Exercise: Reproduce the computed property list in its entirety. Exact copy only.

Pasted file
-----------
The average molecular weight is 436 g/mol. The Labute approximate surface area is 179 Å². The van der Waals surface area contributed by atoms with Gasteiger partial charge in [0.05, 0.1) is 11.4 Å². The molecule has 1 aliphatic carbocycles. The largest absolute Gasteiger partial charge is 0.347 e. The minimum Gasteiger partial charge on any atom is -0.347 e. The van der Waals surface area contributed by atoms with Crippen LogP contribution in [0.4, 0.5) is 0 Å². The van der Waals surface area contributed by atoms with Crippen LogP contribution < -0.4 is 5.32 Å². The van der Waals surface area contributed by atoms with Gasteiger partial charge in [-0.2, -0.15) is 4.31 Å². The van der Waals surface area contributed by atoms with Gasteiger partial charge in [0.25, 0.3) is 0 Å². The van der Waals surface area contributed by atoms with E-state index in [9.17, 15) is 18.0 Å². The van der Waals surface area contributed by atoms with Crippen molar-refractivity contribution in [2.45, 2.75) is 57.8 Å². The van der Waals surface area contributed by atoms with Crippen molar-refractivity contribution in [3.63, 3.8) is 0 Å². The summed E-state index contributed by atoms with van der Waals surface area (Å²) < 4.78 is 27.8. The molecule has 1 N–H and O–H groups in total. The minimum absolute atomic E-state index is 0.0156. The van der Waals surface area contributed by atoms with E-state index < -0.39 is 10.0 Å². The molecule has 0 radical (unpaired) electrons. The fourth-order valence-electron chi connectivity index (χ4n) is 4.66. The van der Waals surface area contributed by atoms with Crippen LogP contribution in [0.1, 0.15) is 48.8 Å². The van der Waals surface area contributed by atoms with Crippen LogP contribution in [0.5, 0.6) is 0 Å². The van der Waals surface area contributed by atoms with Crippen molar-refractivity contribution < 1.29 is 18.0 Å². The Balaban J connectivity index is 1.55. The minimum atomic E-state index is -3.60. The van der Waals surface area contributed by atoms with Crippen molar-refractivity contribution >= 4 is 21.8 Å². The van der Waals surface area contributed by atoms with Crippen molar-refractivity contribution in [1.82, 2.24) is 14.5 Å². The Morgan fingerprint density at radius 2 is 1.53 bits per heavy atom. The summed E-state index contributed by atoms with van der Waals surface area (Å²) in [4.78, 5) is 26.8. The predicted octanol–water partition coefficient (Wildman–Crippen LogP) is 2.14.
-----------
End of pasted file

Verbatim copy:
The average molecular weight is 436 g/mol. The Labute approximate surface area is 179 Å². The van der Waals surface area contributed by atoms with Gasteiger partial charge in [0.05, 0.1) is 11.4 Å². The molecule has 1 aliphatic carbocycles. The largest absolute Gasteiger partial charge is 0.347 e. The minimum Gasteiger partial charge on any atom is -0.347 e. The van der Waals surface area contributed by atoms with Crippen LogP contribution in [0.4, 0.5) is 0 Å². The van der Waals surface area contributed by atoms with Crippen LogP contribution < -0.4 is 5.32 Å². The van der Waals surface area contributed by atoms with Gasteiger partial charge in [-0.2, -0.15) is 4.31 Å². The van der Waals surface area contributed by atoms with Gasteiger partial charge in [0.25, 0.3) is 0 Å². The van der Waals surface area contributed by atoms with E-state index in [9.17, 15) is 18.0 Å². The van der Waals surface area contributed by atoms with Crippen molar-refractivity contribution in [2.45, 2.75) is 57.8 Å². The van der Waals surface area contributed by atoms with Crippen molar-refractivity contribution in [3.63, 3.8) is 0 Å². The summed E-state index contributed by atoms with van der Waals surface area (Å²) < 4.78 is 27.8. The molecule has 1 N–H and O–H groups in total. The minimum absolute atomic E-state index is 0.0156. The van der Waals surface area contributed by atoms with E-state index < -0.39 is 10.0 Å². The molecule has 0 radical (unpaired) electrons. The fourth-order valence-electron chi connectivity index (χ4n) is 4.66. The van der Waals surface area contributed by atoms with Crippen LogP contribution in [0.1, 0.15) is 48.8 Å². The van der Waals surface area contributed by atoms with Crippen LogP contribution in [0.5, 0.6) is 0 Å². The van der Waals surface area contributed by atoms with Crippen molar-refractivity contribution < 1.29 is 18.0 Å². The Balaban J connectivity index is 1.55. The minimum atomic E-state index is -3.60. The van der Waals surface area contributed by atoms with Crippen molar-refractivity contribution >= 4 is 21.8 Å². The van der Waals surface area contributed by atoms with Crippen molar-refractivity contribution in [1.82, 2.24) is 14.5 Å². The Morgan fingerprint density at radius 2 is 1.53 bits per heavy atom. The summed E-state index contributed by atoms with van der Waals surface area (Å²) in [4.78, 5) is 26.8. The predicted octanol–water partition coefficient (Wildman–Crippen LogP) is 2.14.